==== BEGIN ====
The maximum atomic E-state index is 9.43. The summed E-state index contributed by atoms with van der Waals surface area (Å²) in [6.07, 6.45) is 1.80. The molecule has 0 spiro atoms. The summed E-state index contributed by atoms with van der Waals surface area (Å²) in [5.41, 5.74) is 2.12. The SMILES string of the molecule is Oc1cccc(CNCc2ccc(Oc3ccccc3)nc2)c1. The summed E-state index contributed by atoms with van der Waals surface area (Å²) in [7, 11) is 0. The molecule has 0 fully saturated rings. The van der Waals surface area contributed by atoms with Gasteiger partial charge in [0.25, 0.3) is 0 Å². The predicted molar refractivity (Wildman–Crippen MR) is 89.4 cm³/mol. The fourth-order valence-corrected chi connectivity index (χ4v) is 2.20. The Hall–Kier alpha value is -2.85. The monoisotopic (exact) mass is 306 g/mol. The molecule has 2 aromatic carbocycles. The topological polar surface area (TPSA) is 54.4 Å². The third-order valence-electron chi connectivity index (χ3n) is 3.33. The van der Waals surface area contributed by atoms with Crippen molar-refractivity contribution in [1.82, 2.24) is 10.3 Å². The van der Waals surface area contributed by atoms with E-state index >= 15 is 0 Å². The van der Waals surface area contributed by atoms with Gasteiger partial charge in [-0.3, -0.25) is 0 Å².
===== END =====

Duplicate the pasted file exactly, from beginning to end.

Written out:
The maximum atomic E-state index is 9.43. The summed E-state index contributed by atoms with van der Waals surface area (Å²) in [6.07, 6.45) is 1.80. The molecule has 0 spiro atoms. The summed E-state index contributed by atoms with van der Waals surface area (Å²) in [5.41, 5.74) is 2.12. The SMILES string of the molecule is Oc1cccc(CNCc2ccc(Oc3ccccc3)nc2)c1. The summed E-state index contributed by atoms with van der Waals surface area (Å²) in [7, 11) is 0. The molecule has 0 fully saturated rings. The van der Waals surface area contributed by atoms with Gasteiger partial charge in [0.25, 0.3) is 0 Å². The predicted molar refractivity (Wildman–Crippen MR) is 89.4 cm³/mol. The fourth-order valence-corrected chi connectivity index (χ4v) is 2.20. The Hall–Kier alpha value is -2.85. The monoisotopic (exact) mass is 306 g/mol. The molecule has 2 aromatic carbocycles. The topological polar surface area (TPSA) is 54.4 Å². The third-order valence-electron chi connectivity index (χ3n) is 3.33. The van der Waals surface area contributed by atoms with Crippen molar-refractivity contribution in [1.82, 2.24) is 10.3 Å². The van der Waals surface area contributed by atoms with E-state index >= 15 is 0 Å². The van der Waals surface area contributed by atoms with Gasteiger partial charge in [-0.3, -0.25) is 0 Å².